Plains, with a population of only 766 souls, nevertheless has two Baptist churches, the large white clapboard Plains Baptist Church and the newer, brick building, Maranatha Baptist Church, on the north edge of town, just past the thirteen-foot sculpture of a smiling peanut, which TIME magazine described as “the strangest monument ever to an American President.” The Carter clan voted years ago to integrate Plains Baptist, but they were joined by only one other member. While Jimmy and Rosalynn Carter lived in Washington, a dissident group formed Maranatha Baptist Church shortly after Carter’s inauguration. The Carters attended both churches during their visits to Plains, but when they moved home following the 1980 election, they cast their lot with racial inclusivity and joined Maranatha on January 25, 1981, the first Sunday after Carter left the White House.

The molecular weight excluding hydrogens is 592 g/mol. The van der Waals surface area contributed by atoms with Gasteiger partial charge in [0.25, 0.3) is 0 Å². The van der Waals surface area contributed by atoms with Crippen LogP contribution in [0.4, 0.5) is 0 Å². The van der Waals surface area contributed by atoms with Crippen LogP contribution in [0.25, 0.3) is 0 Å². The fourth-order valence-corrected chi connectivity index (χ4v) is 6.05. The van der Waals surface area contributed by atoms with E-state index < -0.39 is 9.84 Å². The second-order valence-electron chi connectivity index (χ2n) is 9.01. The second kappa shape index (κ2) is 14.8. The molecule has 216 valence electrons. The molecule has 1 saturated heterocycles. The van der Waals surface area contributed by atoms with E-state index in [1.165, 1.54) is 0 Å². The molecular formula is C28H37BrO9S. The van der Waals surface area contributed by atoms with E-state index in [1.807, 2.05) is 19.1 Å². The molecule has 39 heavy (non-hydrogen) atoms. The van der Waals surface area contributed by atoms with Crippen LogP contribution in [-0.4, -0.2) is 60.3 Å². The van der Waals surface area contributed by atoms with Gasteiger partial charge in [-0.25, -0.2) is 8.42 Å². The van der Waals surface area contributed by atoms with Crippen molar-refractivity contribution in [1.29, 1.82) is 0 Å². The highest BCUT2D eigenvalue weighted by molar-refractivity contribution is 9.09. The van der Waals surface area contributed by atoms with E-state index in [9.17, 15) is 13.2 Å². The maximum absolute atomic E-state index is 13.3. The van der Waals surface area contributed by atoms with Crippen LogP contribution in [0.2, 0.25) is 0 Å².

At Maranatha Baptist Church, a couple of squad cars sat at the foot of the driveway, and farther along a bomb-sniffing dog circled every vehicle before it was allowed to continue to the parking lot. By eight-thirty, ninety minutes before Sunday school, visitors began to queue up outside the front door. Inside, past the Secret Service agents waving security wands, Jan Williams, church member and retired schoolteacher—Amy Carter was one of her students—instructed visitors about protocol. On the weeks when Jimmy Carter teaches, she warned, photographs of the Sunday-school teacher are allowed only before the lesson begins. The thirty-ninth president of the United States wants no applause. “The applause you give him,” she said, “is how you take the lesson and apply it to your life.”